As many people age, assisted living becomes the best option. This is definitely the case for many baby boomers who are making their way into retirement. As such, assisted living is talked about among not only family physicians but also financial planners. This is because assisted living is often more costly than people expect. Thankfully, there are things that you can do to afford assisted living.
What Is Assisted Living?
Assisted-living programs offer the elderly supervised living spaces that are safe for them to spend their golden years. They don’t have to worry about being home alone or what would happen if they slip and fall while no one is around. According to the U.S. Census Bureau, the population of elderly Americans who need help doing daily activities is over 6.5 million, and it’s estimated that this number will double by 2020.
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The Cost of Assisted Living
Now that you know a bit about what assisted living is, you need to know how much it costs, but this differs depending on the facility and its location. That being said, the cost of assisted living in a private room is only around 60 to 70 percent of the cost of living at a nursing home. This could mean that people pay around $50 to $120 a day, or $1,500 to $3,600 a month. This number can be a big shocker for people who haven’t planned ahead for retirement.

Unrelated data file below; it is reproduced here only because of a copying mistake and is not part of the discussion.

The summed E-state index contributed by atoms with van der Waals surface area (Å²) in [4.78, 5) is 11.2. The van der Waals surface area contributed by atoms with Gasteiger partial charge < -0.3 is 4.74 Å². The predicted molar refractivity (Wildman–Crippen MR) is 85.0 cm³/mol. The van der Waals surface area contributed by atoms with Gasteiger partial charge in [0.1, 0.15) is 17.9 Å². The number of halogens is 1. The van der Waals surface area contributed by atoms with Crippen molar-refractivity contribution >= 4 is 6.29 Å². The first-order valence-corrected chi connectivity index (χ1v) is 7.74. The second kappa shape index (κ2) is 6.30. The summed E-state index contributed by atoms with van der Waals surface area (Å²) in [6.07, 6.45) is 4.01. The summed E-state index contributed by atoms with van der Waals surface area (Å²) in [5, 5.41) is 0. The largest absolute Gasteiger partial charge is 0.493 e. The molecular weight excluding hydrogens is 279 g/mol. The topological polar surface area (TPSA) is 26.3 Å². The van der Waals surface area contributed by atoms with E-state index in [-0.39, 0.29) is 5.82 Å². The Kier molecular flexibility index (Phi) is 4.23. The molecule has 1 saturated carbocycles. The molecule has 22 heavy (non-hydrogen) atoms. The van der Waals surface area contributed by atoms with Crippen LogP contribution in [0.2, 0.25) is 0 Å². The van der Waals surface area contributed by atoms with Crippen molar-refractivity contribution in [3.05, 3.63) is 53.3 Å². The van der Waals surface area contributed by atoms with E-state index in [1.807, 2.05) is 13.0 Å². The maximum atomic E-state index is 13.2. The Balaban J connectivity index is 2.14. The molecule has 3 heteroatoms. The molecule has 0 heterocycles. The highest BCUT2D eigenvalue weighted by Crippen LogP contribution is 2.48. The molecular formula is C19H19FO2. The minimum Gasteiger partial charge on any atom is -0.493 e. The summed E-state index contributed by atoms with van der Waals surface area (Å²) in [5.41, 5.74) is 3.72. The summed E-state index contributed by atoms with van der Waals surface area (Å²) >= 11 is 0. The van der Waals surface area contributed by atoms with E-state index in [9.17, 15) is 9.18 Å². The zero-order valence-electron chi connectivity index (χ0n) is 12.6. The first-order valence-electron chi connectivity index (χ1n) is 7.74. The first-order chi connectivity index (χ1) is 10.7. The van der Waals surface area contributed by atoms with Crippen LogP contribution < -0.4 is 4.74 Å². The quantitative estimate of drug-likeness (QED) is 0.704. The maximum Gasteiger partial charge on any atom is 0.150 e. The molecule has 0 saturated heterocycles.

Paying for Assisted Living
When it comes time to pay for assisted living, people have a lot of options to consider. These options can be weighed with the help of a healthcare investor, such as Yosef Meystel. Investors can help you determine which course of action is best for you. Maybe you want to pay for assisted living using your investment portfolio, such as an Individual Retirement Account or a 401K. People who own homes often choose to sell in order to pay for the cost of assisted living.
Maybe you want to use long-term care insurance. However, it’s important to remember that long-term care insurance usually has restrictions. For example, some insurance policies don’t cover people for long-term care unless they are able to perform at least two or more daily living activities. These daily activities may include eating, dressing, bathing, using the toilet, walking and so on. Other groups may have the elderly individual evaluated by a physician of their choice.
While Medicare doesn’t pay for assisted living, there are some cases in which Medicaid does. For example, Medicaid sometimes pays for assisted living in limited duration, usually about 90 days. However, if the individual’s physical condition doesn’t improve, Medicaid usually stops paying for the arrangements.
There is financial assistance out there for people who need it. However, the sooner you start planning for the cost of assisted living, the better. Most of the time, financial assistance doesn’t pay the full cost of assisted living but helps make the payments more manageable. In either case, looking for a healthcare investor could be the best answer.